FMA sums up 2021-2022 activities

Past year a time of "significant change" for New Zealand’s financial sector

FMA sums up 2021-2022 activities

Insurance News

By Gabriel Olano

The Financial Markets Authority (FMA) has published its annual report for the year ended June 30, 2022.

The regulator summarised its actions for the year around four main focus areas: monitoring and oversight of financial market participants; preparations for new financial markets legislation; building investor capability; and enforcement activity.

According to the FMA, despite COVID-19 restrictions, monitoring activity remained a high priority. The regulator took a risk-based approach while monitoring various areas, including derivatives issuers, cyber-resilience, general insurers’ conduct and culture, and how fund managers have implemented expectations for them to review the value for money they provide to customers.

The Financial Markets (Conduct of Institutions) Amendment Bill was passed into law in June 2022. Under this new regime, the FMA will be in charge of licensing and monitoring banks, insurers and non-bank deposit takers in respect of their conduct towards customers. The regulator’s preparatory work throughout the period included shaping up the licence application process, drafting the standard conditions for licences, and engagement with the sector to help develop future guidance.

The FMA also cooperated with other agencies to come up with the standards for the upcoming climate-related disclosure requirement, as well as publishing its implementation approach for the regime.

In the report, the FMA listed its activities to help deter financial misconduct, including:

  • Filing civil High Court proceedings against Matthew Geoffrey Hill, now the former CEO of NZX-listed New Talisman Gold Mines Limited, for alleged information-based market manipulation and making false and misleading representations, which were made on an online forum
  • Directing property development and investment company Du Val to remove advertising materials likely to mislead or deceive investors
  • Filing High Court civil proceedings against Kiwibank for making false and/or misleading representations in relation to 35,000 home loan customers who did not have fee waivers applied to their accounts and were overcharged a total of $1,172,639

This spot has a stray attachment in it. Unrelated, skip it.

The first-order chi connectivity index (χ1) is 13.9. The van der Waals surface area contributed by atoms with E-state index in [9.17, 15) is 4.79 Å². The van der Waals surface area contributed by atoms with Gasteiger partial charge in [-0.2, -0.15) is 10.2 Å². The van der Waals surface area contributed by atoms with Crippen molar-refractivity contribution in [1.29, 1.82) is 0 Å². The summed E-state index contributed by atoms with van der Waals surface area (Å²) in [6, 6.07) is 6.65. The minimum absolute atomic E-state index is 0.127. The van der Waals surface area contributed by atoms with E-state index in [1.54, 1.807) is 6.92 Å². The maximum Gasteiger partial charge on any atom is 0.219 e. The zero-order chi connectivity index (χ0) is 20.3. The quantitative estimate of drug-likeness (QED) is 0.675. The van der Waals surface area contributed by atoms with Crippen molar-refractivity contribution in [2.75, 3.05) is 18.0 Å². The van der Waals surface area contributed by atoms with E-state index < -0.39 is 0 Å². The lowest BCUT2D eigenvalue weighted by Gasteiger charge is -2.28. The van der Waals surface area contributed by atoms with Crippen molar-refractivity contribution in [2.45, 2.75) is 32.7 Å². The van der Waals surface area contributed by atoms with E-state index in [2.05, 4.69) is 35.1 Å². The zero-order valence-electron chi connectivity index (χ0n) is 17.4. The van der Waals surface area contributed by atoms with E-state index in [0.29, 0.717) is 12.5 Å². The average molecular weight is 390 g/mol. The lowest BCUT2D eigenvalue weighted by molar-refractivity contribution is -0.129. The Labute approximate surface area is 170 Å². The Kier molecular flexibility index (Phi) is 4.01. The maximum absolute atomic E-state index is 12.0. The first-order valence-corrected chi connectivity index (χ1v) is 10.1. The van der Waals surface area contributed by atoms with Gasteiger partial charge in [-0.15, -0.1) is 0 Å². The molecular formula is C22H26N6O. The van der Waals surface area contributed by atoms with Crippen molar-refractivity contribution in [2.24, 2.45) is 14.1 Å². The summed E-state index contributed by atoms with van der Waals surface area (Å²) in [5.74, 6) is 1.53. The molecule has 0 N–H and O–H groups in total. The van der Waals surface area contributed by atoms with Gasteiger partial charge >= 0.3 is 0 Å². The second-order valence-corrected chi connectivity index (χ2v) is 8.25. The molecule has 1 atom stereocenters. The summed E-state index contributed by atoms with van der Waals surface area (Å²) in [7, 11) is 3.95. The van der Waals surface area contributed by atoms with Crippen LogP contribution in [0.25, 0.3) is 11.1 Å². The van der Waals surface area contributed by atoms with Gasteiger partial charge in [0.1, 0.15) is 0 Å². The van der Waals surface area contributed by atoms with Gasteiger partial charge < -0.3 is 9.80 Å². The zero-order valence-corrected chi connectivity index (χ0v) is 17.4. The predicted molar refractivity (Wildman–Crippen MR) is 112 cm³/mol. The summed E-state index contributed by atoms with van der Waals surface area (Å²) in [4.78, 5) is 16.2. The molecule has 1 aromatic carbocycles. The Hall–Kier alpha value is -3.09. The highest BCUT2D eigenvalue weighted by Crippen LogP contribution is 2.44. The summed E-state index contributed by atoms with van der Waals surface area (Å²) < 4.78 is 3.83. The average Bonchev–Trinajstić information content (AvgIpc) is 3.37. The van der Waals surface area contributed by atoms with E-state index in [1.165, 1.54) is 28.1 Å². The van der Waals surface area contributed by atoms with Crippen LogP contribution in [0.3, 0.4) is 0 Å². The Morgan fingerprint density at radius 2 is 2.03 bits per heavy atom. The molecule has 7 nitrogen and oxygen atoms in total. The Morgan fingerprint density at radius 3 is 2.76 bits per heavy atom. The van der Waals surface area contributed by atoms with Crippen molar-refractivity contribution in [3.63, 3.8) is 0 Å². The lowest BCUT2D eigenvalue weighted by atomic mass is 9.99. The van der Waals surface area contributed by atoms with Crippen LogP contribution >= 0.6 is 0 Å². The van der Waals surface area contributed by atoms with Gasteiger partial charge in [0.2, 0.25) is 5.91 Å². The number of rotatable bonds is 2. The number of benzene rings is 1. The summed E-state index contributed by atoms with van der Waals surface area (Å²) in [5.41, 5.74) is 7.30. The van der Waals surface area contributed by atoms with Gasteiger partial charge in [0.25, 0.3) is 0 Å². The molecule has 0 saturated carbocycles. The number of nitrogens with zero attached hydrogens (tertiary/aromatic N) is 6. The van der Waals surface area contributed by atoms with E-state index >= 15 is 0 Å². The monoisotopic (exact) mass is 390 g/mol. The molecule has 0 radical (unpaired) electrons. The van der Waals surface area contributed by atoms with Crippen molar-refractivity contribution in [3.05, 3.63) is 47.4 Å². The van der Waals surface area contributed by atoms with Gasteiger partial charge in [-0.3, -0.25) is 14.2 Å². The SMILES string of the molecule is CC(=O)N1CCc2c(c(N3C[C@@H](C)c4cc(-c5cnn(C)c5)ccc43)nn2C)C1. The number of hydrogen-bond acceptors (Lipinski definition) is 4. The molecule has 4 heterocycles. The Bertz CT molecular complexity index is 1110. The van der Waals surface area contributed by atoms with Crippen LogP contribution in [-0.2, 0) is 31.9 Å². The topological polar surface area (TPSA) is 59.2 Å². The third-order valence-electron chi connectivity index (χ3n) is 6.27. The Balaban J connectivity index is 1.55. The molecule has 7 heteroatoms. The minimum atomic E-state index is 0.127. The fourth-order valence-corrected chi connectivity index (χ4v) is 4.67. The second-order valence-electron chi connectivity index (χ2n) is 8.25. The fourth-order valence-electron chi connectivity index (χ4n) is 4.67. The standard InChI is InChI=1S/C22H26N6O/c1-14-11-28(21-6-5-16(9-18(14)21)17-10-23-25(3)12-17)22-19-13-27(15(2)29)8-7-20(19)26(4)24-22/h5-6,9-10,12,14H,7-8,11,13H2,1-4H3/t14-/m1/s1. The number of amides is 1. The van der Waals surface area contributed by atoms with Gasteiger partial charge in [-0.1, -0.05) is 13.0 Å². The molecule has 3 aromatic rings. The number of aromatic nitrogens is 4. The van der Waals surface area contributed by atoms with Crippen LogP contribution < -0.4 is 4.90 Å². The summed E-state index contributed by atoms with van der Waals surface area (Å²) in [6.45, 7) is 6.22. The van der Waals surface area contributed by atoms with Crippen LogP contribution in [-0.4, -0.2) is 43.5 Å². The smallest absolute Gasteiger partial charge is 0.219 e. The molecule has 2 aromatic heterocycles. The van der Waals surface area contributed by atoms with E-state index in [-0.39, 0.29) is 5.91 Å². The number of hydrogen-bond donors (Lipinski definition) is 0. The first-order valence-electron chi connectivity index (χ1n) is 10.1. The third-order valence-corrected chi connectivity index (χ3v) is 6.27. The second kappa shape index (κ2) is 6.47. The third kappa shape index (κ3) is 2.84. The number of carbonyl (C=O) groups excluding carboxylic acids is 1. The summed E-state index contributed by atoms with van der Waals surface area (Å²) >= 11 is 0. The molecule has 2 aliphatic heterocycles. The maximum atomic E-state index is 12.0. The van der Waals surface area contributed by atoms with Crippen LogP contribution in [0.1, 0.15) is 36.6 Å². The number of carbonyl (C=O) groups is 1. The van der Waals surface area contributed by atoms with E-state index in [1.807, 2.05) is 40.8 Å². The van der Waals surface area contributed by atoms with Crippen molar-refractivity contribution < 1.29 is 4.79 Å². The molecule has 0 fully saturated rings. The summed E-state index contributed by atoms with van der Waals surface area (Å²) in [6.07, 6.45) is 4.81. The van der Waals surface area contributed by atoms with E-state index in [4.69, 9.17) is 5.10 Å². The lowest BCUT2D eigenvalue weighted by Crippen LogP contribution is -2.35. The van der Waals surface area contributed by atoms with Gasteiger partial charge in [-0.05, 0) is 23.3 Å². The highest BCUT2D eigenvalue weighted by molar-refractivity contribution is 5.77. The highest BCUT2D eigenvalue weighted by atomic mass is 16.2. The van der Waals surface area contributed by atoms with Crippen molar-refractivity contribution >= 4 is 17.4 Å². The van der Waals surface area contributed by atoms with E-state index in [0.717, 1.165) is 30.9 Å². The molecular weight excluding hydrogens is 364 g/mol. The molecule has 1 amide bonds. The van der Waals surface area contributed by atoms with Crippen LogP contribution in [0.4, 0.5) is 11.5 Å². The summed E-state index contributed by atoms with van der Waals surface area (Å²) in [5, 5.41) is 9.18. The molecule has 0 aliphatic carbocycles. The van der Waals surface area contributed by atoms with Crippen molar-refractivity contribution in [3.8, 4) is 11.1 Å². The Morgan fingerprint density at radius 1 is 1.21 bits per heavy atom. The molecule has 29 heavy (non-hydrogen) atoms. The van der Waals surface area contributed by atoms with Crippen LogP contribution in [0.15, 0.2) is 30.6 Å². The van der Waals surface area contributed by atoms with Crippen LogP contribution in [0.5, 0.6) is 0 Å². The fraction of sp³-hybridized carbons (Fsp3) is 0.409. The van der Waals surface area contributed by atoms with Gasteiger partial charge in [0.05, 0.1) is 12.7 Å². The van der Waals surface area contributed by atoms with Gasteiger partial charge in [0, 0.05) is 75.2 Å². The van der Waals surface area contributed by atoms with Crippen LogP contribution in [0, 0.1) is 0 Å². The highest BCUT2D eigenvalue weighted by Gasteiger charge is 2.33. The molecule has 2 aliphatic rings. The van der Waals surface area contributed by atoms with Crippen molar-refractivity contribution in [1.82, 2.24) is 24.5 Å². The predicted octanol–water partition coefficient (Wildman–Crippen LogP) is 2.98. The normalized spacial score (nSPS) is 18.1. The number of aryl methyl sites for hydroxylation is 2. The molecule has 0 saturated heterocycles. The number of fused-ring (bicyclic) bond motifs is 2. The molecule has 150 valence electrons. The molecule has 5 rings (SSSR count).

• Directing Simplicity NZ Limited to remove advertising materials that breached fair dealing provisions, and ensure future advertising is compliant

“We are in a period of significant change for regulators, for the industry, and for consumers, with a number of new regulatory regimes being implemented across financial advice, conduct requirements for insurers, banks and non-bank deposit takers, and early adoption of a climate related disclosure regime,” said FMA chief executive Samantha Barrass (pictured above).

“Consumers are looking for greater accessibility, for seamless digital experiences that they reach through their preferred channels. They are looking for support as we enter a difficult economic environment.

“Against this backdrop, it will be important to have a clear focus on the outcomes we are looking to see achieved. In particular, to support more New Zealanders than ever having confidence that the financial sector is working well for them.

“There will need to be greater engagement and understanding between the FMA and the industry, building on what we have today, investing in mutual trust that we share the same goals of delivering fairness and value for all.”

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